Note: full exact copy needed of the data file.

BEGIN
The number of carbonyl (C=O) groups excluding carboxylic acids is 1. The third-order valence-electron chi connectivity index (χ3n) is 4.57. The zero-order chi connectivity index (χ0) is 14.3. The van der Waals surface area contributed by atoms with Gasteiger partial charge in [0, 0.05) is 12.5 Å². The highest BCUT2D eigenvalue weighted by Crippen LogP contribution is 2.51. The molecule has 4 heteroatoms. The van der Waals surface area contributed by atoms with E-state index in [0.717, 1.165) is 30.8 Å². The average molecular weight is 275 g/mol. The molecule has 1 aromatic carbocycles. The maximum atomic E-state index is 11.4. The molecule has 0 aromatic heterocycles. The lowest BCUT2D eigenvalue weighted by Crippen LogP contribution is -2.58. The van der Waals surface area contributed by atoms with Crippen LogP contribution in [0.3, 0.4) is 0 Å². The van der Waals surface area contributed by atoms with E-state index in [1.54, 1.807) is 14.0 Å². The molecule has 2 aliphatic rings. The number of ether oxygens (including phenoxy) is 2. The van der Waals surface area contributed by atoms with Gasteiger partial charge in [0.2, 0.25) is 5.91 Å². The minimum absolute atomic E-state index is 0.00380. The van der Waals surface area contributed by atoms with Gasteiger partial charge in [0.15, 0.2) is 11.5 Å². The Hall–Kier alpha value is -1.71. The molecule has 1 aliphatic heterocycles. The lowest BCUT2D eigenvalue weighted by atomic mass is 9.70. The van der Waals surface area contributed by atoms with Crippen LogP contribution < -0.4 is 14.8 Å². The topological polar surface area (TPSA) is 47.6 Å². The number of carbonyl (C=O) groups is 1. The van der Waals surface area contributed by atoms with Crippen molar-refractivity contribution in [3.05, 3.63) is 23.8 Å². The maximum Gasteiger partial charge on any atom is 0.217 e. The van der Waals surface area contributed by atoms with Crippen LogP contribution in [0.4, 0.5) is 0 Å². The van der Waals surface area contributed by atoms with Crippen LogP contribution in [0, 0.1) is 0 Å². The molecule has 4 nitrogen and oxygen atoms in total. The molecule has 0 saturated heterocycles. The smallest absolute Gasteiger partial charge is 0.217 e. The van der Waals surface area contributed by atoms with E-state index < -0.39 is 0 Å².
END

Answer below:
The number of carbonyl (C=O) groups excluding carboxylic acids is 1. The third-order valence-electron chi connectivity index (χ3n) is 4.57. The zero-order chi connectivity index (χ0) is 14.3. The van der Waals surface area contributed by atoms with Gasteiger partial charge in [0, 0.05) is 12.5 Å². The highest BCUT2D eigenvalue weighted by Crippen LogP contribution is 2.51. The molecule has 4 heteroatoms. The van der Waals surface area contributed by atoms with E-state index in [0.717, 1.165) is 30.8 Å². The average molecular weight is 275 g/mol. The molecule has 1 aromatic carbocycles. The maximum atomic E-state index is 11.4. The molecule has 0 aromatic heterocycles. The lowest BCUT2D eigenvalue weighted by Crippen LogP contribution is -2.58. The van der Waals surface area contributed by atoms with Crippen LogP contribution in [0.3, 0.4) is 0 Å². The van der Waals surface area contributed by atoms with E-state index in [1.54, 1.807) is 14.0 Å². The molecule has 2 aliphatic rings. The number of ether oxygens (including phenoxy) is 2. The van der Waals surface area contributed by atoms with Gasteiger partial charge in [0.2, 0.25) is 5.91 Å². The minimum absolute atomic E-state index is 0.00380. The van der Waals surface area contributed by atoms with Gasteiger partial charge in [0.15, 0.2) is 11.5 Å². The Hall–Kier alpha value is -1.71. The molecule has 1 aliphatic heterocycles. The lowest BCUT2D eigenvalue weighted by atomic mass is 9.70. The van der Waals surface area contributed by atoms with Crippen LogP contribution < -0.4 is 14.8 Å². The topological polar surface area (TPSA) is 47.6 Å². The number of carbonyl (C=O) groups is 1. The van der Waals surface area contributed by atoms with Crippen molar-refractivity contribution in [3.05, 3.63) is 23.8 Å². The maximum Gasteiger partial charge on any atom is 0.217 e. The van der Waals surface area contributed by atoms with Crippen LogP contribution in [0.4, 0.5) is 0 Å². The van der Waals surface area contributed by atoms with Crippen LogP contribution in [0, 0.1) is 0 Å². The molecule has 4 nitrogen and oxygen atoms in total. The molecule has 0 saturated heterocycles. The smallest absolute Gasteiger partial charge is 0.217 e. The van der Waals surface area contributed by atoms with E-state index < -0.39 is 0 Å².